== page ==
NCPA - National Center for Policy Analysis


May 4, 2005

At least six states are considering health insurance pooling plans for school districts as a way of holding down increasing health care costs, says the Associated Press (AP).

Supporters of insurance pools "see it as a way for states to free up money for books and teachers' salaries in their school districts," which are "hurting for revenues and pressed" by health care costs, according to the AP.

Advocates also "say it makes little sense for school systems to negotiate health plans individually," the AP reports. According to Michigan Senate Appropriations Committee Chair Shirley Johnson (R), the goal of using pools is to "spend less on the cost of education and more on educating children."

  • Studies of health insurance pools have found that such plans could save Oregon's 198 districts and community colleges $50 million annually.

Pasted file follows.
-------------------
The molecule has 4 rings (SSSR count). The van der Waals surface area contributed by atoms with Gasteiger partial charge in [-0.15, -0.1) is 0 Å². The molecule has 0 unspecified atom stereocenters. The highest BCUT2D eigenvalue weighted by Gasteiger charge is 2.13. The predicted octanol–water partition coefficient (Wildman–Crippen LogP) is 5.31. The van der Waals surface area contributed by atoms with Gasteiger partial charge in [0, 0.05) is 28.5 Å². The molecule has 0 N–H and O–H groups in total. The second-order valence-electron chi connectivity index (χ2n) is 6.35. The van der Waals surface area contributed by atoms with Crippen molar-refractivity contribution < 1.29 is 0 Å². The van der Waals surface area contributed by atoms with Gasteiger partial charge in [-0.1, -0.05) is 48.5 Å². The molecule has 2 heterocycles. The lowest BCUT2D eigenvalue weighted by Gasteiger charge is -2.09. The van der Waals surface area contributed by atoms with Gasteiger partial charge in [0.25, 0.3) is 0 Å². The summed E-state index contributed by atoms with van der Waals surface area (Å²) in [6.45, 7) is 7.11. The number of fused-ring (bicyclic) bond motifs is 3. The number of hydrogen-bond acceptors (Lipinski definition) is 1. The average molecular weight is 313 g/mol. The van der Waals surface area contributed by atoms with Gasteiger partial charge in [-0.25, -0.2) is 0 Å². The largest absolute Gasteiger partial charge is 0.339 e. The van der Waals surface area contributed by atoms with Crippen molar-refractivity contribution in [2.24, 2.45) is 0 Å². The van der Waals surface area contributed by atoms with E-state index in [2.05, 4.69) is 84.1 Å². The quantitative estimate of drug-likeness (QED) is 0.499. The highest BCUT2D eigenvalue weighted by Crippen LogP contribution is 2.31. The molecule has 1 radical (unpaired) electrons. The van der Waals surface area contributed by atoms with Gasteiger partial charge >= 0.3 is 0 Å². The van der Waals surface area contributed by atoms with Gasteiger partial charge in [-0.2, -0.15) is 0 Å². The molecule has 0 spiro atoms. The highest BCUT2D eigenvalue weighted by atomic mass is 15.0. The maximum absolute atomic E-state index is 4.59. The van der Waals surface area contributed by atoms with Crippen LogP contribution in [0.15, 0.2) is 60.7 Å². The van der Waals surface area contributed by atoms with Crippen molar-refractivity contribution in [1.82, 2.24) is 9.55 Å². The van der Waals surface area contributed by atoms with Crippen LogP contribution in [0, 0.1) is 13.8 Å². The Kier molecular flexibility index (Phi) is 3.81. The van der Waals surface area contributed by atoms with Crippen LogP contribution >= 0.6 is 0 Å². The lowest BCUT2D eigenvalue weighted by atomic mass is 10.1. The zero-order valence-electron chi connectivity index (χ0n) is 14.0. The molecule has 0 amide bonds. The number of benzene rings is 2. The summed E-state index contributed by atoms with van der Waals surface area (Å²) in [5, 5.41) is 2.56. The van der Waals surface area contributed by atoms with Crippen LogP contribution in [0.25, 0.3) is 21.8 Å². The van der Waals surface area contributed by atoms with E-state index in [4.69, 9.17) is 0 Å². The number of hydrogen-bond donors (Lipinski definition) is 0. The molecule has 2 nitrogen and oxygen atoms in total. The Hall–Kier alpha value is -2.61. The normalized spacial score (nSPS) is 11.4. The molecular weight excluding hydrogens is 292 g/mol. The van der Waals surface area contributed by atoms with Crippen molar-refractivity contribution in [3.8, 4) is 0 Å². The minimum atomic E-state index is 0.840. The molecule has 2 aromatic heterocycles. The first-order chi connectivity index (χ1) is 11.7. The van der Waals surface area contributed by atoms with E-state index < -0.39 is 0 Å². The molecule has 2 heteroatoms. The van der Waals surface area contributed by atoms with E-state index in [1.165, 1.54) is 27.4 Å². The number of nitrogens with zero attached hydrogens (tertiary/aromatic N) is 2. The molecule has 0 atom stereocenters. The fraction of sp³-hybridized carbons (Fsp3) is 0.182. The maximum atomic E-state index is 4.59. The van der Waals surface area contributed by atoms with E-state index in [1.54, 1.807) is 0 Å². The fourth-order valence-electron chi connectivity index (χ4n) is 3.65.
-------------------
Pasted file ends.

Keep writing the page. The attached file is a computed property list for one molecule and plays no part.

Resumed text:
• A Pennsylvania study found that the state could have saved $585 million in 2003 if a pool had been established.
  • Support is strong in Michigan, where Senate Republicans are pushing for a pool after several superintendents complained about rising health care costs.
  • Georgia, Kentucky and North Carolina require health care pools for schools, while Oklahoma, Tennessee, Utah and Wisconsin have optional plans, according to a 2004 study by Reden & Anders Ltd., a Minneapolis consulting firm.

In Oregon and Minnesota, teachers' unions support pooling, arguing it will help schools avoid budget cuts driven by soaring medical costs. But unions in Michigan and Ohio are opposed, saying a state-run monopoly would limit competition and hurt benefits.

House Republicans in Ohio predict savings of $650 million to schools over four years. That's a fraction of the state's $7 billion education budget, but still welcome as districts continue to ask voters for more money, proponents of the measure say.

Source: Andrew Welsh-Huggins, "Some States Push For Health Care Pooling," Associated Press, May 3, 2005.


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